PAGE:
Tonys Pinball Creation reference guide


- The Wire-mare
stepper motors
stepper drivers
ttl integrated circuit
opto slotted switch
circuit breadboards
rc servo
arduino mega
arduino duo
ada fx sound card
Lets Have a look what makes this pinball tick.
Some of the Concept designs
Overview of the playfield

PC-PLUS by Polymaker

All the transparent parts of the bumper were made with this material because of its high impact strength and durability.

Conductive PLA by Proto-pasta

All the black parts of the bumper were made with this material which made up the contact for the bumper, when hit by the pinball activated the solenoids underneath.  The wires were printed into the conductive PLA during the actual printing process.

Fluorescent PLA by Reprapper Tech

Any filament would have done for these parts, just choose this as it looked nice!

Christmas Green PLA by Reprapper Tech

One of my most favourite filaments to print with!
Ball return
Control Box and Score Board
Sound/Music FX Control
Motherboard's and Voltage Sensors
A solenoid (from the French solénoïde, derived in turn from the Greek solen "pipe, channel" + combining form of Greek eidos "form, shape"[1]) is a coil wound into a tightly packed helix.
Stepper Motor
A stepper motor or step motor or stepping motor is a brushless DC electric motor that divides a full rotation into a number of equal steps. The motor's position can then be commanded to move and hold at one of these steps without any feedback sensor (an open-loop controller), as long as the motor is carefully sized to the application in respect to torque and speed.
stepper drivers
Stepper motor performance is strongly dependent on the driver circuit. Torque curves may be extended to greater speeds if the stator poles can be reversed more quickly, the limiting factor being the winding inductance. To overcome the inductance and switch the windings quickly, one must increase the drive voltage. This leads further to the necessity of limiting the current that these high voltages may otherwise induce.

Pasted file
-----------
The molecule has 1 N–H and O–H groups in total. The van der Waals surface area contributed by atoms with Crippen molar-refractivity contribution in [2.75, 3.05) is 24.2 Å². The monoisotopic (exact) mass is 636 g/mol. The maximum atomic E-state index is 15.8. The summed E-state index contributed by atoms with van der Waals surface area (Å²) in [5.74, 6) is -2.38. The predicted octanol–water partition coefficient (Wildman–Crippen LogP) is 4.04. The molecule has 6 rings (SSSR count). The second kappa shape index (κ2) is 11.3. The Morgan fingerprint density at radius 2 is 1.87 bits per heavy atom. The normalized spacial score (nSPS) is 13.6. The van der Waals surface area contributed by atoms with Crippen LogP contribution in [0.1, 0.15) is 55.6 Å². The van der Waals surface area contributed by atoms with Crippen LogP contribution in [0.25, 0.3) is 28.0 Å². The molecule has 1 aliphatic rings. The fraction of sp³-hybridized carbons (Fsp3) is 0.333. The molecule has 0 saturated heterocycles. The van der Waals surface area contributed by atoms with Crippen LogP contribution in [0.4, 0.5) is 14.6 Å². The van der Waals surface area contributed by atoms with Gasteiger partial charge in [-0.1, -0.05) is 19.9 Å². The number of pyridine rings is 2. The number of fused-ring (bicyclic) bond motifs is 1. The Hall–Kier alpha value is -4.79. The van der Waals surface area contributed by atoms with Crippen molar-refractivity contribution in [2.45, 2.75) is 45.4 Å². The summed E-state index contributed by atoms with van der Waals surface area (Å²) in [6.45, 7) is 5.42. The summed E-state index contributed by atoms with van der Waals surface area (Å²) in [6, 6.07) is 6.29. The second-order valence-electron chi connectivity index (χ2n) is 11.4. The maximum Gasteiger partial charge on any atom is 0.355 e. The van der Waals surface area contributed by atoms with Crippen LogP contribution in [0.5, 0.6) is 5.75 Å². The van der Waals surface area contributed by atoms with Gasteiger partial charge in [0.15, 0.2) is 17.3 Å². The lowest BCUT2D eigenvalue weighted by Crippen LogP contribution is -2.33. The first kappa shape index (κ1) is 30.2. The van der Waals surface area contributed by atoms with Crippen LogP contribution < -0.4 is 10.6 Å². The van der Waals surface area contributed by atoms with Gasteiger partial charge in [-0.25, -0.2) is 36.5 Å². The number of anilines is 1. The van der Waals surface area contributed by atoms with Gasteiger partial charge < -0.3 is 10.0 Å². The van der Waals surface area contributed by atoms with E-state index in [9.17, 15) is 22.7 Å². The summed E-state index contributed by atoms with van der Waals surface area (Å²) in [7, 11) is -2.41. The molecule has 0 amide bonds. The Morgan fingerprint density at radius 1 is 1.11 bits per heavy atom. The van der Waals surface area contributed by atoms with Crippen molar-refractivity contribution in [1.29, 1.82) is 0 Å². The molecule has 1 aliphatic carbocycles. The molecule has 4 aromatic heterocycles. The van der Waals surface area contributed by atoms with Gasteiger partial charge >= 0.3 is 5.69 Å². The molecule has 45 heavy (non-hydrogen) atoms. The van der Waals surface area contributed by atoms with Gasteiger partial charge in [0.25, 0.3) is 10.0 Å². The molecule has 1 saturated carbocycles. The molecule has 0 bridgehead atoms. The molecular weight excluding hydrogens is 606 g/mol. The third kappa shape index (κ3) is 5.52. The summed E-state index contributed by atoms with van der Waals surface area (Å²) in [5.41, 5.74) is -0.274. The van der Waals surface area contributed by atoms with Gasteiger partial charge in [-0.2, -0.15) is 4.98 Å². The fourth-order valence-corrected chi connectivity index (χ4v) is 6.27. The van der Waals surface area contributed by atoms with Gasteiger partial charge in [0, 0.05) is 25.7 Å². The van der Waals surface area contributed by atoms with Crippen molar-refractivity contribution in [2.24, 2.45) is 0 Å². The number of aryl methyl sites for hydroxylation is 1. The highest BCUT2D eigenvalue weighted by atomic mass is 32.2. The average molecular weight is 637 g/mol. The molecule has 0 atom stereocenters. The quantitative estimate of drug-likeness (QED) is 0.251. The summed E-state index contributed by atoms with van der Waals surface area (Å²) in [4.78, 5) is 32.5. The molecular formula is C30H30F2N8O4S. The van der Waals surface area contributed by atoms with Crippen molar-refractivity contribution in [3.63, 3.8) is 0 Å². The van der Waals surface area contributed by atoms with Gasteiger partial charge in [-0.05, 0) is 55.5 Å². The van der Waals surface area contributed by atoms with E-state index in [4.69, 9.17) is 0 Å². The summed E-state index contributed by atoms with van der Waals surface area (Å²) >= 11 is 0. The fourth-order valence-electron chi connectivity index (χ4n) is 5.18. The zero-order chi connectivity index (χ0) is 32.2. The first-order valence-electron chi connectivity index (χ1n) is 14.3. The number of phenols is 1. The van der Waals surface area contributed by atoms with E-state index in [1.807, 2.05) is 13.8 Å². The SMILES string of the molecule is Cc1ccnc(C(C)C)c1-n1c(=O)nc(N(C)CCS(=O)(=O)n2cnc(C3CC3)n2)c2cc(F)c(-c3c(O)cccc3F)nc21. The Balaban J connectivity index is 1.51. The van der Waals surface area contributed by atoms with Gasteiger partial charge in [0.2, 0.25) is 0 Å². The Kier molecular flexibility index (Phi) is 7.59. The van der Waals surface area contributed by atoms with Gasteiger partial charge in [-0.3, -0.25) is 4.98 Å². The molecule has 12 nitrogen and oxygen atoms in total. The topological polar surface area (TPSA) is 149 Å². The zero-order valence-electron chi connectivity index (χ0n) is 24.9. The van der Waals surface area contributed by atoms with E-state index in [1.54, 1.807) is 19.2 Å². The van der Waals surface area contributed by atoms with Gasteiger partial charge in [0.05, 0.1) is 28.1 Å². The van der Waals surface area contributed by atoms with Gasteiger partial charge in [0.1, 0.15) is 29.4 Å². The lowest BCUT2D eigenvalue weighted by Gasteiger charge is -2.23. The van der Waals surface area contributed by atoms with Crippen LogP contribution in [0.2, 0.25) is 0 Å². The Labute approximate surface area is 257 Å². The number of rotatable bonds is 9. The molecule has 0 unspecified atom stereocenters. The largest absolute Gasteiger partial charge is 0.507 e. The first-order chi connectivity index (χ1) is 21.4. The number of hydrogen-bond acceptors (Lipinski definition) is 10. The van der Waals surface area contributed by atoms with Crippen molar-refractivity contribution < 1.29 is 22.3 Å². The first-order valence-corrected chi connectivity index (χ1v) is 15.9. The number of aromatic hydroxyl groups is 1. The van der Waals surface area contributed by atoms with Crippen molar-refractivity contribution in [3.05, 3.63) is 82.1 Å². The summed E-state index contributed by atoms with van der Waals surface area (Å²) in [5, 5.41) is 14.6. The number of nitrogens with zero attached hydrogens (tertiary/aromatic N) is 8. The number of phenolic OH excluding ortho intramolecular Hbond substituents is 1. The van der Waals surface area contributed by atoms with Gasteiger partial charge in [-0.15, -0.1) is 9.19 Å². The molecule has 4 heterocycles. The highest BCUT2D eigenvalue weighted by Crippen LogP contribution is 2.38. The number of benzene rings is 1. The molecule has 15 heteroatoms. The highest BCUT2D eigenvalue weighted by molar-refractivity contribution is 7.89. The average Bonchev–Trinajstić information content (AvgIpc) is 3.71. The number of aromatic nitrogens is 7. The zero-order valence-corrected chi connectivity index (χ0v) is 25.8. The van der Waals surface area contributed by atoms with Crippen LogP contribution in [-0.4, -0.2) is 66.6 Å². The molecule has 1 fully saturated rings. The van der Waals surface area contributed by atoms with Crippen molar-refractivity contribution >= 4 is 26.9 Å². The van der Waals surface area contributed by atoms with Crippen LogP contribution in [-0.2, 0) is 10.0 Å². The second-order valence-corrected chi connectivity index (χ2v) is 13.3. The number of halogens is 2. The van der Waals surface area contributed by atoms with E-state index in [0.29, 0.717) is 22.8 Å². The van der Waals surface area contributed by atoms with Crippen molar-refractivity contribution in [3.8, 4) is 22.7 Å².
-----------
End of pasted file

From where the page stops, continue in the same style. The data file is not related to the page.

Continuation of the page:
Transistor–transistor logic (TTL) is a class of digital circuits built from bipolar junction transistors (BJTs) and resistors. It is called transistor–transistor logic because transistors perform both the logic function (e.g., AND) and the amplifying function (compare with resistor–transistor logic (RTL) and diode–transistor logic (DTL)).
A transistor is a semiconductor device used to amplify or switch electronic signals and electrical power. It is composed of semiconductor material usually with at least three terminals for connection to an external circuit. A voltage or current applied to one pair of the transistor's terminals changes the current through another pair of terminals. Because the controlled (output) power can be higher than the controlling (input) power, a transistor can amplify a signal. Today, some transistors are packaged individually, but many more are found embedded in integrated circuits.
Slotted optical switch
The slotted optical switch, sometimes known as opto switch or optical switch but not to be confused with the optical component, is a device comprising a photoemitter (e.g. LED) and a photodetector (e.g. photodiode) mounted in a single package so that the photoemitter normally illuminates the photodetector, but an opaque object can be inserted in a slot between them so as to break the beam. Associated circuitry is provided which changes state when the beam is interrupted. For example, the carriage of a computer printer may be fitted with a projection which interrupts the beam of a slotted switch when it reaches the end of its travel, causing circuitry to react appropriately. Another application of the slotted switch is in the type of computer mouse with a rotating ball. The ball measures distances moved by rotating orthogonal shafts which drive optical chopper wheels turning in the slots of slotted switches.[1]
A resistor is a passive two-terminal electrical component that implements electrical resistance as a circuit element. In electronic circuits, resistors are used to reduce current flow, adjust signal levels, to divide voltages, bias active elements, and terminate transmission lines, among other uses. High-power resistors that can dissipate many watts of electrical power as heat may be used as part of motor controls, in power distribution systems, or as test loads for generators. Fixed resistors have resistances that only change slightly with temperature, time or operating voltage. Variable resistors can be used to adjust circuit elements (such as a volume control or a lamp dimmer), or as sensing devices for heat, light, humidity, force, or chemical activity.